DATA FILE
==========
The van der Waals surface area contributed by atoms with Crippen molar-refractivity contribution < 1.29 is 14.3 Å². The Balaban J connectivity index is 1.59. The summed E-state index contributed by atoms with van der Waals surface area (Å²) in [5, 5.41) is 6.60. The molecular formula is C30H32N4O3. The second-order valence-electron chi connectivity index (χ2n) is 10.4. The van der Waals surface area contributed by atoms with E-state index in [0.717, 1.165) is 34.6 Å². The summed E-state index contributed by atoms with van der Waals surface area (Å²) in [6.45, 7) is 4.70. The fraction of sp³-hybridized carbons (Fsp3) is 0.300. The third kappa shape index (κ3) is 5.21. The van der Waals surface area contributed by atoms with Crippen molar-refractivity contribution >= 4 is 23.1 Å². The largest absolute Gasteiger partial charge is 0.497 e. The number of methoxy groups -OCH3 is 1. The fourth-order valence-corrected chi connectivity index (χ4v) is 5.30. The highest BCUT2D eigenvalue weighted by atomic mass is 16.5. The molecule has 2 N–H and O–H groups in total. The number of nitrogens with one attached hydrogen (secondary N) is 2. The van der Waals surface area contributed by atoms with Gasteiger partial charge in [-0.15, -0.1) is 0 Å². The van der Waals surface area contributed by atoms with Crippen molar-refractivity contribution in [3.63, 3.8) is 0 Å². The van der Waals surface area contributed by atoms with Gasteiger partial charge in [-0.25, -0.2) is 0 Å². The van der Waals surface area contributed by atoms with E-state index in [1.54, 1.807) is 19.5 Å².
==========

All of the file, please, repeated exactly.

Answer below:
The van der Waals surface area contributed by atoms with Crippen molar-refractivity contribution < 1.29 is 14.3 Å². The Balaban J connectivity index is 1.59. The summed E-state index contributed by atoms with van der Waals surface area (Å²) in [5, 5.41) is 6.60. The molecular formula is C30H32N4O3. The second-order valence-electron chi connectivity index (χ2n) is 10.4. The van der Waals surface area contributed by atoms with E-state index in [0.717, 1.165) is 34.6 Å². The summed E-state index contributed by atoms with van der Waals surface area (Å²) in [6.45, 7) is 4.70. The fraction of sp³-hybridized carbons (Fsp3) is 0.300. The third kappa shape index (κ3) is 5.21. The van der Waals surface area contributed by atoms with Crippen molar-refractivity contribution >= 4 is 23.1 Å². The largest absolute Gasteiger partial charge is 0.497 e. The number of methoxy groups -OCH3 is 1. The fourth-order valence-corrected chi connectivity index (χ4v) is 5.30. The highest BCUT2D eigenvalue weighted by atomic mass is 16.5. The molecule has 2 N–H and O–H groups in total. The number of nitrogens with one attached hydrogen (secondary N) is 2. The van der Waals surface area contributed by atoms with Gasteiger partial charge in [-0.15, -0.1) is 0 Å². The van der Waals surface area contributed by atoms with Crippen molar-refractivity contribution in [3.63, 3.8) is 0 Å². The van der Waals surface area contributed by atoms with Gasteiger partial charge in [-0.25, -0.2) is 0 Å². The van der Waals surface area contributed by atoms with E-state index in [1.54, 1.807) is 19.5 Å².